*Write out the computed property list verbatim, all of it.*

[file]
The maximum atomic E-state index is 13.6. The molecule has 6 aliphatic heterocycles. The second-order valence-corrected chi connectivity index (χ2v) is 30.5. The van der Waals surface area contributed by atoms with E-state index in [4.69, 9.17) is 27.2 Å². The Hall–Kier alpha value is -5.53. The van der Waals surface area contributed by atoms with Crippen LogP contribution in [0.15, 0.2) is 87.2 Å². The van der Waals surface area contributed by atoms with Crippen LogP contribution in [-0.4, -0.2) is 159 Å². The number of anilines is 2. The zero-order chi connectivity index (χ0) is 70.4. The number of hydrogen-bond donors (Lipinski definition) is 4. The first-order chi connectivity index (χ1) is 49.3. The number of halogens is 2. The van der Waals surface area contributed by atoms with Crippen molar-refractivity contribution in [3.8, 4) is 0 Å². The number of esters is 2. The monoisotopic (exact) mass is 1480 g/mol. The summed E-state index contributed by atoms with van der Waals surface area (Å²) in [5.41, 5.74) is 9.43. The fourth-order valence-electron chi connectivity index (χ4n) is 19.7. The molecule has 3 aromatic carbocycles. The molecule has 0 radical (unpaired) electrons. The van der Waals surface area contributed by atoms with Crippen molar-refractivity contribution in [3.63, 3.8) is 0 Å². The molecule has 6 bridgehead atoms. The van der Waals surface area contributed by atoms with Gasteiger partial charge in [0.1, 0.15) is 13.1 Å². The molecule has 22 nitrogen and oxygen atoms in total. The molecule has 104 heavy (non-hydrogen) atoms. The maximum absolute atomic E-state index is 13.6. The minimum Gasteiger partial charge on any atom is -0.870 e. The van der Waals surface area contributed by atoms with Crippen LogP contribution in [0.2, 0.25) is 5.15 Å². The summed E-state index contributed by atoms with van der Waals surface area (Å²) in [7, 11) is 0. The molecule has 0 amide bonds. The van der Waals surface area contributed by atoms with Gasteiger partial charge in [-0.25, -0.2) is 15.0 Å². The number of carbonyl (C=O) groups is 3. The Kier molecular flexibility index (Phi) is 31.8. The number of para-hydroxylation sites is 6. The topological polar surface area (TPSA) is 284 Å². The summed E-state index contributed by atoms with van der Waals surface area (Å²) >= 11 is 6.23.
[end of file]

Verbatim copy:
The maximum atomic E-state index is 13.6. The molecule has 6 aliphatic heterocycles. The second-order valence-corrected chi connectivity index (χ2v) is 30.5. The van der Waals surface area contributed by atoms with E-state index in [4.69, 9.17) is 27.2 Å². The Hall–Kier alpha value is -5.53. The van der Waals surface area contributed by atoms with Crippen LogP contribution in [0.15, 0.2) is 87.2 Å². The van der Waals surface area contributed by atoms with Crippen LogP contribution in [-0.4, -0.2) is 159 Å². The number of anilines is 2. The zero-order chi connectivity index (χ0) is 70.4. The number of hydrogen-bond donors (Lipinski definition) is 4. The first-order chi connectivity index (χ1) is 49.3. The number of halogens is 2. The van der Waals surface area contributed by atoms with Crippen molar-refractivity contribution in [3.8, 4) is 0 Å². The number of esters is 2. The monoisotopic (exact) mass is 1480 g/mol. The summed E-state index contributed by atoms with van der Waals surface area (Å²) in [5.41, 5.74) is 9.43. The fourth-order valence-electron chi connectivity index (χ4n) is 19.7. The molecule has 3 aromatic carbocycles. The molecule has 0 radical (unpaired) electrons. The van der Waals surface area contributed by atoms with Crippen molar-refractivity contribution in [3.63, 3.8) is 0 Å². The molecule has 6 bridgehead atoms. The van der Waals surface area contributed by atoms with Gasteiger partial charge in [0.1, 0.15) is 13.1 Å². The molecule has 22 nitrogen and oxygen atoms in total. The molecule has 104 heavy (non-hydrogen) atoms. The maximum absolute atomic E-state index is 13.6. The minimum Gasteiger partial charge on any atom is -0.870 e. The van der Waals surface area contributed by atoms with Crippen LogP contribution in [0.2, 0.25) is 5.15 Å². The summed E-state index contributed by atoms with van der Waals surface area (Å²) in [7, 11) is 0. The molecule has 0 amide bonds. The van der Waals surface area contributed by atoms with Gasteiger partial charge in [-0.25, -0.2) is 15.0 Å². The number of carbonyl (C=O) groups is 3. The Kier molecular flexibility index (Phi) is 31.8. The number of para-hydroxylation sites is 6. The topological polar surface area (TPSA) is 284 Å². The summed E-state index contributed by atoms with van der Waals surface area (Å²) >= 11 is 6.23.